What Do Coffee, Tomatoes and Red Wine Have in Common?
We are told that God created an imperfect world. Our task on this earth, as the servants of the Omnipotent Creator, is bring about tikkun olam, to move mankind closer to perfection. Rabbi Tarfon informs us in a Mishna, in the Tractate of Avoth, that though "it is not for you to finish the task, you are certainly not free to remain uninvolved in the task".
The masters of the Kabbalah expended much effort in explaining why this is so, why the Creator wants or requires us to complete what ostensibly should have been His creative task, why it is in His interest to have us "underlings" complete His creative process.
I don't today want to, at this point, enter into a discussion on the issue of why, but rather I want to bring some unexamples of man's implementation of the godly desire, man's challenge to God's will.
When Adam was expelled from the Garden of Eden he pleaded with God saying, "You have consigned me to the level of my ass. When my donkey eats grain from his feedbag, I'll share his breakfast." Thereupon God taught Adam the eleven steps required to produce bread, he taught him the basics of food technology.
I would like to paraphrase or perhaps expand this story in the Midrash. God created a world in which He provided everything necessary for Man's survival. A large, almost infinite, variety of food. Clothes. Shelter. Sure the Eden era is over -- now we must plough, breed, build. But we can -- because the raw materials and tools are available to us. The technologies are known to us.
So I was surprised yesterday when I saw a story about coffee and bad breath. A study by Professor Mel Rosenberg at Tel Aviv University found that [yet unknown] compounds in coffee disrupt the activity of bacteria responsible for causing bad breath. According to the research, they can even block the bacterial development. Great! Cream and two sugars please (only kidding).
"Contrary to our expectations, we found some components in coffee that actually inhibit bad breath", explains Professor Rosenberg.
That's nice. You now don't have to put all those tubed chemicals into your mouth when washing your teeth. You can drink coffee, or perhaps use sodium bicarbonate (baking soda) or saline. It is said that some people don't like the aftertaste of coffee. Please tell that to all the people who frequent Starbucks and the millions of other coffee lounges worldwide, or take home a jar of Taster's Choice.
Unfortunately you can't real make [additional] money selling coffee, sodium bicarbonate or common household salt. But you can make lots of money if you put them in a bottle and call them a medicine, a pharmaceutical, a drug. Never fear. Our scientists know where their bread is buttered. I didn't see who is funding this research, but you can be sure it isn't the coffee bean growers. Our investigators inform us, "Once the element in coffee which prevents malodor is isolated, it could be added to chewing gum, sucking candies, or salves* to prevent halitosis**". Wow!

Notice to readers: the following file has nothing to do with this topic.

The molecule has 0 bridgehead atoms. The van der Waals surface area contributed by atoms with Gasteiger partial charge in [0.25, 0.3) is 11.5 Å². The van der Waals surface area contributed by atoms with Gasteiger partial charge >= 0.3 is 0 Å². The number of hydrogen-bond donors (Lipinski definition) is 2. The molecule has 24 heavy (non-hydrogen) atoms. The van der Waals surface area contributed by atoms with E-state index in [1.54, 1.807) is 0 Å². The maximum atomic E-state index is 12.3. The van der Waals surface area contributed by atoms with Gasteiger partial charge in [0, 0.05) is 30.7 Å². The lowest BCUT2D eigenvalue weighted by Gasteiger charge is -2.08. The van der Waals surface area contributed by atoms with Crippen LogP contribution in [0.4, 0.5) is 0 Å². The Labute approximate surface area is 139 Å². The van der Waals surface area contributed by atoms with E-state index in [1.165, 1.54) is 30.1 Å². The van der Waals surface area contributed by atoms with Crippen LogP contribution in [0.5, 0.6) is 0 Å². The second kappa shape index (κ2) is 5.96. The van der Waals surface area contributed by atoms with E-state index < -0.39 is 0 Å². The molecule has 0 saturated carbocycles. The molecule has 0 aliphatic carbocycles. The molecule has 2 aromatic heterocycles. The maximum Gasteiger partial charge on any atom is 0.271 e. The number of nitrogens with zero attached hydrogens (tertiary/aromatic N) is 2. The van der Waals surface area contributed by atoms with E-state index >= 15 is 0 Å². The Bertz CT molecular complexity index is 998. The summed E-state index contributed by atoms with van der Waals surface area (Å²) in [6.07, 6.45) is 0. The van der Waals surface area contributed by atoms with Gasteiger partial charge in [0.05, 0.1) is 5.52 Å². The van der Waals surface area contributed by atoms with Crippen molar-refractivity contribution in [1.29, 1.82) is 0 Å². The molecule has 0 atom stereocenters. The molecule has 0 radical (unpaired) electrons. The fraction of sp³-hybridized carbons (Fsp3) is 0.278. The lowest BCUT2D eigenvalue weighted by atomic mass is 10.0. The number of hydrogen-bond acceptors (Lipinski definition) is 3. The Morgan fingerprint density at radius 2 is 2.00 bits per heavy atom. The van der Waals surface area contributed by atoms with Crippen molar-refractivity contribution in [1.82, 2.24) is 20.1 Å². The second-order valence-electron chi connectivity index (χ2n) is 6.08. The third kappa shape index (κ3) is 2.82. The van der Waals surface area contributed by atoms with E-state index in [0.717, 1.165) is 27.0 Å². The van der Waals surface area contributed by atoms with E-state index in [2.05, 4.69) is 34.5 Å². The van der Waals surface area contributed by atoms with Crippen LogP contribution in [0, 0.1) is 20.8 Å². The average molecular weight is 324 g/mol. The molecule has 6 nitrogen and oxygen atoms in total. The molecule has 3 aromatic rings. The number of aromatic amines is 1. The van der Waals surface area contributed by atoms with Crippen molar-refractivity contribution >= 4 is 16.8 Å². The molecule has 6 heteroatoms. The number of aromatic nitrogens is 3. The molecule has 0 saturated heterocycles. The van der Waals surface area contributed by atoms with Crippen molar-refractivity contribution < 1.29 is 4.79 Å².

Macrobiotics don't like tomatoes. They classify them as "night shade" vegetables. Their claim is that the acid in these foodstuffs may cause arthritis. Perhaps there is something in the claim. I like cherry tomatoes. They are certainly more tasty and I believe more digestible than the regular variety.
Recently it was found that tomatoes can help in reducing or even "blocking 'bad' LDL cholesterol which can clog arteries". Cool! God created these little red, round, robust vegetables, which can be cultivated nearly anywhere on the globe, in order to keep your blood flowing. Suffers of atherosclerosis, coronary artery disease, can reduce their elevated levels of cholesterol without recourse to "artificial" [read manufactured in a factory] cholesterol blockers, including simvastatin, cholestyramine or clofibrate, by eating tomatoes in their salad.
But can a drug company make money selling tomatoes? Of course not. The BBC report continues, "Scientists say a natural supplement made from tomatoes, taken daily, can stave off heart disease and strokes. The tomato pill [sic] contains an active ingredient from the Mediterranean diet -- lycopene [actually the Latin word for tomato] -- which blocks 'bad' LDL cholesterol which can [sic] clog the arteries".
It's a few years since scientists first released the news that a daily glass of red wine can protect one against a range of conditions, including cancer and heart disease. Great for the wine growers of the world? (As an aside, the number of boutique wineries in Israel is growing geometrically. This trend is occurring in many other countries too. It seems wine consumption really is on the increase.)
You guessed it. The pharmaceutical companies are in there first. The BBC again: "Scientists in Italy are developing a pill that will have all of the health benefits of a glass of red wine."
Chocolate too has many benefits, like, yes, protecting you from cancer and heart disease. "Chocolate, like red wine, which is also said to protect against heart disease, is believed to contain chemicals called phenols. These reduce the presence of free radicals that damage cells and DNA, causing disease."
I haven't yet found a report of the drug companies in on this caper . . . yet.
* salves analgesic or medicinal ointment
** halitosis The condition of having stale or foul-smelling breath.
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